(Pronunciation: "BYOH-boo") Literally "wind barrier," byobu are folding screens constructed of wood and paper. While they can be used to block the wind outdoors, they are commonly used to divide interior spaces and to provide privacy. The surfaces of byobu are often decorated with paintings.
(Pronunciation: "CHAH-noh-yoo") The Japanese tea ceremony—literally "hot water for tea."
(Pronunciation: "CHAH-sheet-soo") A Japanese teahouse or tea room.
(Pronunciation: "chee-GUY-dah-nah") In Japanese shoin architecture, a special shelving unit—literally "staggered shelves"—for the display of smaller art objects. This built-in shelving unit replaced the freestanding bookcases and cabinets that were popular in China.
A suspended ceiling made of a series of "coffers"—or open rectangular boxes—common to both Japanese and Western architecture.
(Pronunciation: "foo-SOO-mah") Sliding doors constructed of wood and paper. Fusuma slide along tracks set in the floor and transom, thus dividing the interior space into separate rooms. The surfaces of fusuma are often decorated with paintings.
(Pronunciation: "hee-NOH-kee") Japanese cypress, a wood preferred by Japanese artisans by virtue of being easy to carve and nearly sapless once cured.
The vertical posts that form the sides of a door, window frame, etc.
(Pronunciation: "kah-keh-MOH-noh") A Japanese hanging scroll. Consists of a painting or calligraphy backed by paper, framed by fabric, and attached to a wooden dowel. This flexible format allows kakemono to be rolled up for storage in special wooden boxes. Kakemono are usually displayed in the tokonoma.
Thin, flexible strips of wood or reeds used as a backing for plaster.
A horizontal structural member, such as a beam or stone, that spans the opening as between the uprights of a door, window, or similar architectural element.
A social class of Chinese men, trained in Confucian classics, who cultivated the arts—painting, calligraphy, poetry, and music. Some served the state as scholar officials—and all played the reclusive role of retired gentlemen.
(Pronunciation: "MEE-dzoo-yah") The "water room," or preparation area of a Japanese teahouse.
(Pronunciation: "nee-JEE-ree-goo-chee") The low entrance to a Japanese teahouse—through which all guests, regardless of rank, would crawl upon entering as a gesture of humility and social equality.
(Pronunciation: "ROH-jee") A Japanese a tea garden, literally "dewy path."
(Pronunciation: "SHEEN-den") An early style of Japanese palace architecture, which lacked a system of dividing interior space—with the exception of portable curtains or folding screens.
(Pronunciation: "shee-TAH-jee-MAH-doh;") A type of window in which a portion of the underlying lath (woven wood or reed strips) is left unplastered, so that light filters through the reed lath into a Japanese tearoom. The shitaji-mado is typically placed near the tea master's area, providing a bit of light where it is most needed.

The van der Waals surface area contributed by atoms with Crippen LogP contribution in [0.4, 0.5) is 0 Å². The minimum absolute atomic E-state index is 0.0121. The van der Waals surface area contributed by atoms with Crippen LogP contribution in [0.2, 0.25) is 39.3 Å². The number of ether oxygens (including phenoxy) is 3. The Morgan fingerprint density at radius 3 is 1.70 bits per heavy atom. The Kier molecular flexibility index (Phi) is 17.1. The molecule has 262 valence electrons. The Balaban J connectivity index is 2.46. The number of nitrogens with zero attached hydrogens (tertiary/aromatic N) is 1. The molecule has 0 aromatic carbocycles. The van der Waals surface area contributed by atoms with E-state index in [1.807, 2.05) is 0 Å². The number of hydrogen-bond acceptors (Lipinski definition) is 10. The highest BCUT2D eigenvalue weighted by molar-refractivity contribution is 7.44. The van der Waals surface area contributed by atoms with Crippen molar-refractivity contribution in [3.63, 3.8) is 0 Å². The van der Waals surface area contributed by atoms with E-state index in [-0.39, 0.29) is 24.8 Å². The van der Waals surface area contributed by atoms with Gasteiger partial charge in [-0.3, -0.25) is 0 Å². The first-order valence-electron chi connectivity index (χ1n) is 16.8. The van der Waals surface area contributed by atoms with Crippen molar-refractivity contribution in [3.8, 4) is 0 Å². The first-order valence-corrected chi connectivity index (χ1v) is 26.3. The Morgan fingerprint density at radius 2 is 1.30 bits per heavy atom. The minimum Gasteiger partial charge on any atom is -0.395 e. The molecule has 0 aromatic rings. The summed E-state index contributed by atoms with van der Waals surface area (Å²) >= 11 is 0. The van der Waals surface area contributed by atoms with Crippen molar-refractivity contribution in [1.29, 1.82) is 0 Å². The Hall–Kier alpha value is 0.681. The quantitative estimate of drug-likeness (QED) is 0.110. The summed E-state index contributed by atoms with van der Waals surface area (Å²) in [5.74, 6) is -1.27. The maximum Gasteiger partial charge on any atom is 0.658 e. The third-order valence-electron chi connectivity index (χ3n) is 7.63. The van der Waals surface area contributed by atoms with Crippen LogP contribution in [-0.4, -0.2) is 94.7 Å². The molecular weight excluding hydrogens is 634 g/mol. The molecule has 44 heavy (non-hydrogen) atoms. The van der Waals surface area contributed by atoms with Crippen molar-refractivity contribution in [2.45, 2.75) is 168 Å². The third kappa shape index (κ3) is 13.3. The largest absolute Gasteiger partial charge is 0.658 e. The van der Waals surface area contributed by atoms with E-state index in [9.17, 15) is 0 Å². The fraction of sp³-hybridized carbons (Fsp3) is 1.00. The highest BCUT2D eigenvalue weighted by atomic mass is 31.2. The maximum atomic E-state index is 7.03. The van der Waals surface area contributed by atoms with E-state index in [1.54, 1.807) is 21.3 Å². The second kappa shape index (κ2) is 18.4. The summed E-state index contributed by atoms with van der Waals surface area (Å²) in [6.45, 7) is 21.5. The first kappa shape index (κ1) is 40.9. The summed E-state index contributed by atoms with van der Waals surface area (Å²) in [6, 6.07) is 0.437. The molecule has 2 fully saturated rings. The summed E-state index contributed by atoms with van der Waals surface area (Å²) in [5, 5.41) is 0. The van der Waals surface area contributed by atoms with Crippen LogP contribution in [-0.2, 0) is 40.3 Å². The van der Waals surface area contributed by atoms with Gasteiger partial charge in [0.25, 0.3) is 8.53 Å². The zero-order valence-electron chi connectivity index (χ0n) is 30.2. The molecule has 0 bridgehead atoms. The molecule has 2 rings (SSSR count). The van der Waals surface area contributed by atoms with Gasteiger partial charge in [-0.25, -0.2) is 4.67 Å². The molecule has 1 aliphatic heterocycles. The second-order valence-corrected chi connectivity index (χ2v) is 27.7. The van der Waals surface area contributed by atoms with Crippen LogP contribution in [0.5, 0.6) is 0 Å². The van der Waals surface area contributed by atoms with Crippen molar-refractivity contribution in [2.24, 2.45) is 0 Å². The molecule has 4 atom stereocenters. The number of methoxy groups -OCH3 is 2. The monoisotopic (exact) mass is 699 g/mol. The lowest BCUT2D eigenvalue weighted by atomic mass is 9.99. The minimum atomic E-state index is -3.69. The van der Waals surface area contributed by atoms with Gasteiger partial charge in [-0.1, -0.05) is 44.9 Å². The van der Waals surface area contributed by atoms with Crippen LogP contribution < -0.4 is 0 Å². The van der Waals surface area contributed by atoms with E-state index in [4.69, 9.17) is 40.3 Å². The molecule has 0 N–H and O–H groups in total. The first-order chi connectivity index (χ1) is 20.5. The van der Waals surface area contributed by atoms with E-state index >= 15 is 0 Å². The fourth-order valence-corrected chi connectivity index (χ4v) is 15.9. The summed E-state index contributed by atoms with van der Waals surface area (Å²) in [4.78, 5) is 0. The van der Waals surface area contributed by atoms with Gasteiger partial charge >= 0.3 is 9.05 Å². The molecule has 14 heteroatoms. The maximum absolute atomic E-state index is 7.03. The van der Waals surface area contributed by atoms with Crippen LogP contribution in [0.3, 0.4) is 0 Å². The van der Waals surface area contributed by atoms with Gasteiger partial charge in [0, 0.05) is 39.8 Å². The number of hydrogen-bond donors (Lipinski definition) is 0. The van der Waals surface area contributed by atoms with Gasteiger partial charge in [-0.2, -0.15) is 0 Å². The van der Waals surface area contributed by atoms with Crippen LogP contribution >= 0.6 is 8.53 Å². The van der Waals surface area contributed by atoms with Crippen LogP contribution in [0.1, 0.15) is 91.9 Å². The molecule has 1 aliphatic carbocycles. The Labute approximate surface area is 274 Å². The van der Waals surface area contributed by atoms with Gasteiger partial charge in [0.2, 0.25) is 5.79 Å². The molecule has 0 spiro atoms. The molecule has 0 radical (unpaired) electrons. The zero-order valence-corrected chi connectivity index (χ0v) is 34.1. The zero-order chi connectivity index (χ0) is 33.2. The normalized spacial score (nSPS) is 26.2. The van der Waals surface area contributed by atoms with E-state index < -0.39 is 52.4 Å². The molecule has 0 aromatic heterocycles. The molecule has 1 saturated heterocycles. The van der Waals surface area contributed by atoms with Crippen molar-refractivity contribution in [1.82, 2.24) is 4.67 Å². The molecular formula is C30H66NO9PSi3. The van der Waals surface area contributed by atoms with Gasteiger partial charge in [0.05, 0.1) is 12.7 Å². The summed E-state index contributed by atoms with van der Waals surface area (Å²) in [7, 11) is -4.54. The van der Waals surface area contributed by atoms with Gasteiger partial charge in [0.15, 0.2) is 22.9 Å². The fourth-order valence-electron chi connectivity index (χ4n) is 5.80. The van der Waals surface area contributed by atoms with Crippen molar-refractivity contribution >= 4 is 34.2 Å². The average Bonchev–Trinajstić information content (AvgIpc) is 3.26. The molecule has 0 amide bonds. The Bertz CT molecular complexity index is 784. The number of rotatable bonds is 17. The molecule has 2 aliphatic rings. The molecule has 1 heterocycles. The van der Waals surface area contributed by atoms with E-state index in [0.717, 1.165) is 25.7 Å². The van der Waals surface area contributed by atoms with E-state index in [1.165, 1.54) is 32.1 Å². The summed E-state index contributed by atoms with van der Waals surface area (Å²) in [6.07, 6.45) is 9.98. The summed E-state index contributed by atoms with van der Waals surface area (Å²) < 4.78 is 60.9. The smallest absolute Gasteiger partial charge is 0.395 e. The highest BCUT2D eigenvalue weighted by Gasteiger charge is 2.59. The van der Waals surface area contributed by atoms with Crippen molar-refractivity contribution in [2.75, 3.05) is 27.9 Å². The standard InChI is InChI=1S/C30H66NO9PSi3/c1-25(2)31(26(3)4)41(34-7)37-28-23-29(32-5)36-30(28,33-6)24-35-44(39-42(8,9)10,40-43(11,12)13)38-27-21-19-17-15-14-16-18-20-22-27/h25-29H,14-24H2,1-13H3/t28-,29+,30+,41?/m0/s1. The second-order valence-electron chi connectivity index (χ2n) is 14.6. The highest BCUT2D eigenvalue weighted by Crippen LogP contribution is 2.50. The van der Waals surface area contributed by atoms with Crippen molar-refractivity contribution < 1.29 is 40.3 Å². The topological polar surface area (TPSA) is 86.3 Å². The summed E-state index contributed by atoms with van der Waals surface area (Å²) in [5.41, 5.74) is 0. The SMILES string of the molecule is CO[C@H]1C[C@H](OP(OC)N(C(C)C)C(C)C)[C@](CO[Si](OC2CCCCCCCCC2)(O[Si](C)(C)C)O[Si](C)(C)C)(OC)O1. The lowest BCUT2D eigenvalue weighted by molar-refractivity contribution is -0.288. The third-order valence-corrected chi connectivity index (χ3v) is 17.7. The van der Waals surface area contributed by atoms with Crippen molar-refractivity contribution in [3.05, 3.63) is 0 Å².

(Pronunciation: "SHOH-een") A style of Japanese architecture that developed during the Muromachi Period—roughly between the 14th and the 16th century—characterized by the use of tatami mats, square columns, sliding doors, coffered ceilings, and the integration of spaces in which to display art. Literally, quot;book room" or a "study."
(Pronunciation: "SHOH-jee") Sliding doors consisting of translucent paper pasted over a rigid wooden framework. Shoji are used extensively around the periphery of traditional Japanese buildings in order to allow light to enter the rooms.
(Pronunciation: "SHOO-fahng") The library—or study— of a traditional upper-class Chinese home.
(Pronunciation: "SOH-ahn") The rustic style of Japanese teahouse—literally, "grass hut"—perfected by teamaster Sen Rikyu in the 16th century.
(Pronunciation: "SOO-kee-yah") The architectural style of the Japanese teahouse, which typically combined a multitude of materials—some left in the rough—to recreate the refined elegance of a rustic, wabi setting.
(Pronunciation: "tah-TAH-mee") Thickly woven mats of rice straw and rushes used to cover the floor in traditional Japanese houses.
(Pronunciation: "DING-dahng") The Main Hall of a traditional Chinese family home.
(Pronunciation: "toh-koh-NOH-mah") In Japanese architecture, an alcove for displaying art.
A horizontal crosspiece over a door or between a door and a window above it, or the horizontal dividing bars of the window itself.
(Pronunciation: "TSOO-koo-bye") A stone washbasin filled with fresh water outside a Japanese teahouse. Guests ladle water over their hands, and rinse their mouths to ritualistically cleanse themselves before entering.
(Pronunciation: "WAH-bee") A Japanese term, adopted from poetry, that suggested poverty or wretchedness. For Japanese tea masters, the wabi aesthetic meant that even simple ceramics and other locally made tea utensils could have their own humble beauty.